JACKSONVILLE, Fla. — The mother of another CDA Technical Institute diver, who died on campus, is speaking out.
Police said Jesse Abrams, 24, died of an accidental overdose right outside the CDA dorms on August 11, 2019.
Action News Jax first told you about the two most recent deaths at the CDA Technical Institute — Victor Pierce and Fausto Martins. Both men died during training exercises.
“I need somebody to help me get answers on my son’s death,” Jesse Abrams’ mother Carrie Hale said.
On the night of August 10, 2019, Abrams made his way back to the CDA Technical Institute after drinking with his friends. He was a student diver at the school at the time.
His mother Carrie Hale said he was one of the top few in his class.
“He had pretty much mastered all of his online courses, even the master diver course,” Hale said.
However, shortly after he returned to the school, his classmate found him passed out outside the dorms. Witnesses told police his face was blue.
“And two hours later he was dead,” Hale said.
According to the police report, officers and emergency rescue personnel responded to CDA just before midnight that Saturday. The report states Abrams arrived at UF Health at 12:23 a.m. where he was pronounced dead shortly later at 12:54 a.m.
The Medical Examiner’s Office determined his death was caused by an accidental drug overdose. The report shows Abrams had fentanyl in his system, but Hale doesn’t believe it was as simple as that.
“I feel like something happened more than what was said,” Hale said.
Following his death, Hale reached out to the hospital for her son’s belongings and records.
“I want everything that he had on him. When I called UF Health, they told me that Jesse was never there,” Hale said.
She said it wasn’t until five weeks later that the hospital called her back saying they finally found Abrams’ records.
“He was listed under a completely different name. John Doe, I don’t know. They did find record of his belongings but they were gone,” Hale said.
She wants to know how he was mislabeled at the hospital.
“I wanted his things back. I wanted his phone, that was memories that I wanted. And they were never found,” Hale said.
We found in the original police report that he is incorrectly named. In it, it identifies him as Jesse Abrham.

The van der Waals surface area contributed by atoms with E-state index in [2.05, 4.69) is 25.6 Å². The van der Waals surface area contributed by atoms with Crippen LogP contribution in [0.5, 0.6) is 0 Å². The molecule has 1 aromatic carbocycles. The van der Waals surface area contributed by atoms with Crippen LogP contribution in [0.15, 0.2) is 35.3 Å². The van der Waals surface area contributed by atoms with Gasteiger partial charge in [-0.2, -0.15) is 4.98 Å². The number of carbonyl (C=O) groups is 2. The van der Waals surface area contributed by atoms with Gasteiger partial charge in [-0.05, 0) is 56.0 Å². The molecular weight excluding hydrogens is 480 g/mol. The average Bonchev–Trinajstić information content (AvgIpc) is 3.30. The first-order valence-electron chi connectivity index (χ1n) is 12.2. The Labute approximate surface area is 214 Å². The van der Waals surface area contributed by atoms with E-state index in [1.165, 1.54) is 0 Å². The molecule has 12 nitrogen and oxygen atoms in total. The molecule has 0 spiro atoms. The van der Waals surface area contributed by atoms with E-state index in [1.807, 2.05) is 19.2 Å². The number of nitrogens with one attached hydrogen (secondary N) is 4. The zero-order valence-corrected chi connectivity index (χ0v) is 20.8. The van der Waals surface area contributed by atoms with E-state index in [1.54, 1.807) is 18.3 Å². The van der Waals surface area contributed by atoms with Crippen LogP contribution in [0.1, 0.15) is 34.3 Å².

We reached out to UF Health about the matter but were told they cannot comment on specific patient information without a consent form.
According to the police report, Hale also asked the police about his belongings.
The report reads:
“I was contacted by Carrie Rush, the victim’s mother, who advised the victim’s phone, wallet and clothing could not be located. I contacted the Medical Examiner’s Office and spoke with MEI Bautista. He advised the victim had arrived with nothing other than body jewelry. He advised any clothing that had been with the victim would have remained with UF Health Security. Ms. Rush further advised she had spoken to the hospital administration and they were unable to locate any of the victim’s property.”
Former Miami-Dade homicide detective Pat Diaz said Abrams’ things should have been at the ME’s Office, not the hospital.
“They’re supposed to document it on the scene and take it to the Medical Examiner’s Office for release. That should be in the property evidence storage at the Medical Examiner’s Office. That’s in their protocol,” Diaz said.
To this day, she has never received anything that was on Abrams when he died. That includes his cell phone, which she backtracked the night he died.
According to the program, Abrams’ phone was at a liquor store while he was laying on the ground at CDA. Later that night, it ends up at the Jacksonville Sheriff’s Office.
“So someone obviously took his phone off his person. I assume at the school,” Hale said.
According to the report, Hale then asked officers about her son’s phone. The report states officers were met with “negative results” when they inquired the sheriff’s office.